Nau mai, haere mai, welcome to eyeCONTACT, a forum built to encourage art reviews and critical discussion about the visual culture of Aotearoa New Zealand. I'm John Hurrell its editor, a New Zealand writer, artist and curator. While Creative New Zealand and other supporters are generously paying me and other contributors to review exhibitions over the following year, all expressed opinions are entirely our own.

Friday, January 25, 2008

Sculpture as Eccentric Furniture, Architecture or Clothing

Allan Wexler
St. Paul St. Gallery, AUT, Auckland
January 17 - 29 February 2008

Right now - unless you are using a laptop in the manner that its name suggests - I bet you are just like me, sitting in a chair in front of a computer that is placed on a desk or a table. Such items of domestic furniture, how do they serve us exactly? The table for example: what are our assumptions about this normally rectangular horizontal plane supported by four vertical stalks? And the chair? What are our expectations for that?

These ludicrously basic questions – that demonstrate the field of endeavour called ‘design’ – spark off two exhibitions at AUT by the New York teacher, artist and architect, Allan Wexler. One room shows the results of a three day workshop involving AUT students, Wexler himself, and his design consultancy partner, Ellen. This large gallery presents an assorted group of wooden kitchen chairs that have been discreetly altered by seemingly furtive carpenters so that some aspect of their functionality has been physically subverted or satirised. The other gallery shows a series of slides documenting Wexler’s own art practice, his consultancy work, and various public commissions.

The chair of course has been used by artists for a wide range of purposes. In the mid-eighties Australian artists like Mike Parr and Robert Owen used them in installations as a symbol for the presence of the individual Self (in Parr’s case conflating himself and Artaud; in Owen’s, himself and Yves Klein), just as Lucas Samaras did in the sixties with his outrageous extrapolations of ‘chairness’. With Wexler, the chair is not ornamental but closer to a restrained Shaker sensibility, and much more about social function. His chairs are often connected physically to other chairs, or mischievously separated by screens. Likewise his tables are large, with wide slots so several people can get into the centre of the flat plane and move closer for conversation at the perimeter.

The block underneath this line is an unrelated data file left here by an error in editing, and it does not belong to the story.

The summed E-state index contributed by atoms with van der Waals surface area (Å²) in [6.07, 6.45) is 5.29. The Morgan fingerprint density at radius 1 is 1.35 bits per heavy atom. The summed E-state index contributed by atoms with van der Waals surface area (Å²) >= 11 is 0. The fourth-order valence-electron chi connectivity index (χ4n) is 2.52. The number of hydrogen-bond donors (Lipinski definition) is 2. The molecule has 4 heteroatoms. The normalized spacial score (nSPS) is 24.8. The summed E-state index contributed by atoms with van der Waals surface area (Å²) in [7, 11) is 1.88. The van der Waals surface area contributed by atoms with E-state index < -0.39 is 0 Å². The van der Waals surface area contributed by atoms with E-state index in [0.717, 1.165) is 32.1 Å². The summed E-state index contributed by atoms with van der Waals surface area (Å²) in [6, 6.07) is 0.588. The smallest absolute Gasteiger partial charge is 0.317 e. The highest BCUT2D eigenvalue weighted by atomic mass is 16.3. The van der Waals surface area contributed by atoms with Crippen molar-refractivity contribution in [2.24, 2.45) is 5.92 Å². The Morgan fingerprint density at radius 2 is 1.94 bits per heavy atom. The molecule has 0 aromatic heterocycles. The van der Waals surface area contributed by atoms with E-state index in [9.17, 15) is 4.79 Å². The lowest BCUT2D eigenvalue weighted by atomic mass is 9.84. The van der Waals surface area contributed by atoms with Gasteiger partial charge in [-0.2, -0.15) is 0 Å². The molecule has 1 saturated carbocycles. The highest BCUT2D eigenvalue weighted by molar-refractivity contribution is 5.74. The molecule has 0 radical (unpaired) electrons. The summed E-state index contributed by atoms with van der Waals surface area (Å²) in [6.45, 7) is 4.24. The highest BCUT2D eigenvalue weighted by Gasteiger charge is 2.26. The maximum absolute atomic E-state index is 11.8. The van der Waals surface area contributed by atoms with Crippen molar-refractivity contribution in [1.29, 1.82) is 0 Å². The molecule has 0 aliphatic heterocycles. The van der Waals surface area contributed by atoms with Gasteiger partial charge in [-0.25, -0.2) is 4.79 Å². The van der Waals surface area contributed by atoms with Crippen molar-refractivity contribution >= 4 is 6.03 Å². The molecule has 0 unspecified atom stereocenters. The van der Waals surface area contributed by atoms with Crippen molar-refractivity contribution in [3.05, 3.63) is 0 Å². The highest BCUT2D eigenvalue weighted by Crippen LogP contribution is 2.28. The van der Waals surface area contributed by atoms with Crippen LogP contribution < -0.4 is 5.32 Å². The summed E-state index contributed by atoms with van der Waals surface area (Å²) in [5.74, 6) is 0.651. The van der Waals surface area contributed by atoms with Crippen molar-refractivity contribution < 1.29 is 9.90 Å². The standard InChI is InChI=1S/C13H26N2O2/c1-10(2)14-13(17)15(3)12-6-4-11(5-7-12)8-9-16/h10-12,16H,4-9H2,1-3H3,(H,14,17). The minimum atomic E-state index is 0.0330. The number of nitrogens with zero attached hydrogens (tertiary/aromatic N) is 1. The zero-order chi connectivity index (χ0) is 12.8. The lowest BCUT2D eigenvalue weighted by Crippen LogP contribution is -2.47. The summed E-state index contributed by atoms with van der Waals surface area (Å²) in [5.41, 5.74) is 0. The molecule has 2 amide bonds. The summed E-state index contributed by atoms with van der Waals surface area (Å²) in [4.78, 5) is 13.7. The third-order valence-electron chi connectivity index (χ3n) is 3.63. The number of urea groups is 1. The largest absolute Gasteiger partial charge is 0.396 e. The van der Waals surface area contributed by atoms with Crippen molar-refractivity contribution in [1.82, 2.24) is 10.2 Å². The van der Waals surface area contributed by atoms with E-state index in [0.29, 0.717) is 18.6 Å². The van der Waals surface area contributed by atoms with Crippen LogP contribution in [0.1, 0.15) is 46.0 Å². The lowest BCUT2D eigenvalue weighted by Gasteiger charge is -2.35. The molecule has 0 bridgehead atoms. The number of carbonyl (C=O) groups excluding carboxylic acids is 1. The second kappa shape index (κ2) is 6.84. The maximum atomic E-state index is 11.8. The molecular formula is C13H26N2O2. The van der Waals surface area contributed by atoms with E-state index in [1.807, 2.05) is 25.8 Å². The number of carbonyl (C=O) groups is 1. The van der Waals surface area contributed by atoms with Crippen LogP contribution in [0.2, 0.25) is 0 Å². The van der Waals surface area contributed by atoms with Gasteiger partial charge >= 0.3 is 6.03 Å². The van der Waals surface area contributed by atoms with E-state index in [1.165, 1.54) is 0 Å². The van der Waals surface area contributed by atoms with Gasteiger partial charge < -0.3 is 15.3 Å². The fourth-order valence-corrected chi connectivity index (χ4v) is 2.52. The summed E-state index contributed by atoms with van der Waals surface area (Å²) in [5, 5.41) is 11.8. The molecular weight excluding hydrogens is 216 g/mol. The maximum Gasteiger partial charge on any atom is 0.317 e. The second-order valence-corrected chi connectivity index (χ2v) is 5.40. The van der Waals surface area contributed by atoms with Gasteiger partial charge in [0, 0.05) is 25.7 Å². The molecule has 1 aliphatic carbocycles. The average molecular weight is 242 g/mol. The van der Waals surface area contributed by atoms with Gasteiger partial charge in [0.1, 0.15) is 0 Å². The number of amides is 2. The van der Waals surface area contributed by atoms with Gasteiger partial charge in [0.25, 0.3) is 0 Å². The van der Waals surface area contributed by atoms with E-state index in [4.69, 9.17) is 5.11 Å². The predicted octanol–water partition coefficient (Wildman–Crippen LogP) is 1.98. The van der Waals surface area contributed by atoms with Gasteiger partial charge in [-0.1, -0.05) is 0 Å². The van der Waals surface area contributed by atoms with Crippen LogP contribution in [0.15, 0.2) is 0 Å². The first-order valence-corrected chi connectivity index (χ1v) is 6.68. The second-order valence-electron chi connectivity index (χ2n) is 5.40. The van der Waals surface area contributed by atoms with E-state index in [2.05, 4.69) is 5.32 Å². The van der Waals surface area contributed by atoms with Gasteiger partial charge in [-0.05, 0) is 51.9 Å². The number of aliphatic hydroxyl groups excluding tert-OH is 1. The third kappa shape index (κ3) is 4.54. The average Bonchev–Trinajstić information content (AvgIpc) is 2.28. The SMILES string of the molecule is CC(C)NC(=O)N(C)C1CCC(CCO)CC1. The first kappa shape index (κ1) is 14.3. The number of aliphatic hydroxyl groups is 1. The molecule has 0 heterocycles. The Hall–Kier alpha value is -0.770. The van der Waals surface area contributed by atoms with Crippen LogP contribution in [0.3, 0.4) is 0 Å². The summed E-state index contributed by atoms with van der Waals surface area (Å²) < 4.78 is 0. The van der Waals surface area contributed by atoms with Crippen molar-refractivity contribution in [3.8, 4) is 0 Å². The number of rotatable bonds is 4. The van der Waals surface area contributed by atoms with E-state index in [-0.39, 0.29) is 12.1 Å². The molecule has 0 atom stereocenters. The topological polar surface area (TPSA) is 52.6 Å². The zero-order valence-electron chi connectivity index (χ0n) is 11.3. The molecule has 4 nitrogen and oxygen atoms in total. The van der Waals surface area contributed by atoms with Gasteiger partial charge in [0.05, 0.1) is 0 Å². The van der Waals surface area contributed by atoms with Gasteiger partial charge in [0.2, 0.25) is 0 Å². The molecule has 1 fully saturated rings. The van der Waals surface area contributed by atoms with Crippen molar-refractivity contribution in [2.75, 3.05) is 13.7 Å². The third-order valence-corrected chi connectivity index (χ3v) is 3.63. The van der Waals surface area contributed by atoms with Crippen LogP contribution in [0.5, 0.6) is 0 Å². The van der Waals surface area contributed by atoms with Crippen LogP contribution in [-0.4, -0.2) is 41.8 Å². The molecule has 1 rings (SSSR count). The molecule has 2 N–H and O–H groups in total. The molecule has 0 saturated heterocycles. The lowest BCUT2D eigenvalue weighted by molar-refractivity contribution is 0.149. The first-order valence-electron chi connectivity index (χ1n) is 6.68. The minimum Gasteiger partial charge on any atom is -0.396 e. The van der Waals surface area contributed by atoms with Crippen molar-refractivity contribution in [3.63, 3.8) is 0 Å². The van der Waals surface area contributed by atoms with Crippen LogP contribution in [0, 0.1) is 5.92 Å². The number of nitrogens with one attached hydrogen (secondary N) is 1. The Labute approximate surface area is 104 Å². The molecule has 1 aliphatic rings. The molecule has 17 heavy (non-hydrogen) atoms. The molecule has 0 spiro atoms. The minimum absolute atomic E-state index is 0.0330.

Or if the furniture is for one person, Wexler moves into satire so that the table or chair is worn like an item of clothing. If the concern is practical and easy storage is required to get more working space, folding panels can be collapsed and even slid into slots that extend into containers outside the living area.

As some of these photographs show, much of Wexler’s sculpture shows a preoccupation with the body as a source of humour, a malleable raw material similar in attitude to the slapstick sculpture/photography of Erwin Wurm and Martin Kessels.

Wexler has been working and exhibiting for over thirty years and though not well known, has influenced several other, more famous, artists. Andrea Zittel’s caravan works, for example, owe his notions of compacted storage a great deal.

This is an excellent exhibition, especially Wexler’s slide programme, which takes the viewer far beyond quite the slightly conventional (but entertaining) student exercises of the other room to demonstrate a very unusual form of public sculpture. One can speculate – and hope - that his influence (or actual practice) might be seen in future such sculpture projects around Auckland.

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